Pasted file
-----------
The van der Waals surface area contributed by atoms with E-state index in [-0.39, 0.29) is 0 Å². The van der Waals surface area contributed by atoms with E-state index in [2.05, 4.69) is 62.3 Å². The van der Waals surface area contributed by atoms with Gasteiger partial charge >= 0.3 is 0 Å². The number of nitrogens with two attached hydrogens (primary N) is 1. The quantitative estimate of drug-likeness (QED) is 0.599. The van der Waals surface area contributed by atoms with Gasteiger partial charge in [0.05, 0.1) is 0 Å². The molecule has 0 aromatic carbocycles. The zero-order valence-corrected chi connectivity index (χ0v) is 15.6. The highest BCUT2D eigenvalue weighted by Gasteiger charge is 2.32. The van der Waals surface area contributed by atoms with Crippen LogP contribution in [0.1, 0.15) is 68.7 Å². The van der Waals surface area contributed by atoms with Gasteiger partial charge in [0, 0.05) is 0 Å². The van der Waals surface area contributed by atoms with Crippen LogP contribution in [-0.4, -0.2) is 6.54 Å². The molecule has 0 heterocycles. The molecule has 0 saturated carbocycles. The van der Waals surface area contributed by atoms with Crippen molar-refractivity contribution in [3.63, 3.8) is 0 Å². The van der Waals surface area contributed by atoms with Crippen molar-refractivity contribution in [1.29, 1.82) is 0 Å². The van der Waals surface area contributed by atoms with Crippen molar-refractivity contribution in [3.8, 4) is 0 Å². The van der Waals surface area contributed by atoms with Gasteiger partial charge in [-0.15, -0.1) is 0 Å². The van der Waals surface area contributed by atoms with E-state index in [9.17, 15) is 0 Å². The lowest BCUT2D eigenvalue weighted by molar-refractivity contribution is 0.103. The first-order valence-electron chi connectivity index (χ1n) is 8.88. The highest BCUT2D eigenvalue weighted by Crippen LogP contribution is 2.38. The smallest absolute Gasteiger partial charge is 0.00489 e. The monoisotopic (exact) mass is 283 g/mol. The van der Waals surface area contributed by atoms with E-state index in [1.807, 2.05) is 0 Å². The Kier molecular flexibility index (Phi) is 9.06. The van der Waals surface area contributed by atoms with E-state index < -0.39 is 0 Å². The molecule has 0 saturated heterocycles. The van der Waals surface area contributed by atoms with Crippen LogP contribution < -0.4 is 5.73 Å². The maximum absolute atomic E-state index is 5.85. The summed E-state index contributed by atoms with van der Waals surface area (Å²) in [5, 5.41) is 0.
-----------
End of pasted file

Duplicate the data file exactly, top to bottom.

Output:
The van der Waals surface area contributed by atoms with E-state index in [-0.39, 0.29) is 0 Å². The van der Waals surface area contributed by atoms with E-state index in [2.05, 4.69) is 62.3 Å². The van der Waals surface area contributed by atoms with Gasteiger partial charge >= 0.3 is 0 Å². The number of nitrogens with two attached hydrogens (primary N) is 1. The quantitative estimate of drug-likeness (QED) is 0.599. The van der Waals surface area contributed by atoms with Gasteiger partial charge in [0.05, 0.1) is 0 Å². The molecule has 0 aromatic carbocycles. The zero-order valence-corrected chi connectivity index (χ0v) is 15.6. The highest BCUT2D eigenvalue weighted by Gasteiger charge is 2.32. The van der Waals surface area contributed by atoms with Crippen LogP contribution in [0.1, 0.15) is 68.7 Å². The van der Waals surface area contributed by atoms with Gasteiger partial charge in [0, 0.05) is 0 Å². The van der Waals surface area contributed by atoms with Crippen LogP contribution in [-0.4, -0.2) is 6.54 Å². The molecule has 0 heterocycles. The molecule has 0 saturated carbocycles. The van der Waals surface area contributed by atoms with Crippen molar-refractivity contribution in [3.63, 3.8) is 0 Å². The van der Waals surface area contributed by atoms with Crippen molar-refractivity contribution in [1.29, 1.82) is 0 Å². The van der Waals surface area contributed by atoms with Crippen molar-refractivity contribution in [3.8, 4) is 0 Å². The van der Waals surface area contributed by atoms with Gasteiger partial charge in [-0.15, -0.1) is 0 Å². The van der Waals surface area contributed by atoms with E-state index in [9.17, 15) is 0 Å². The lowest BCUT2D eigenvalue weighted by molar-refractivity contribution is 0.103. The first-order valence-electron chi connectivity index (χ1n) is 8.88. The highest BCUT2D eigenvalue weighted by Crippen LogP contribution is 2.38. The smallest absolute Gasteiger partial charge is 0.00489 e. The monoisotopic (exact) mass is 283 g/mol. The van der Waals surface area contributed by atoms with E-state index in [1.807, 2.05) is 0 Å². The Kier molecular flexibility index (Phi) is 9.06. The van der Waals surface area contributed by atoms with E-state index < -0.39 is 0 Å². The molecule has 0 saturated heterocycles. The van der Waals surface area contributed by atoms with Crippen LogP contribution < -0.4 is 5.73 Å². The maximum absolute atomic E-state index is 5.85. The summed E-state index contributed by atoms with van der Waals surface area (Å²) in [5, 5.41) is 0.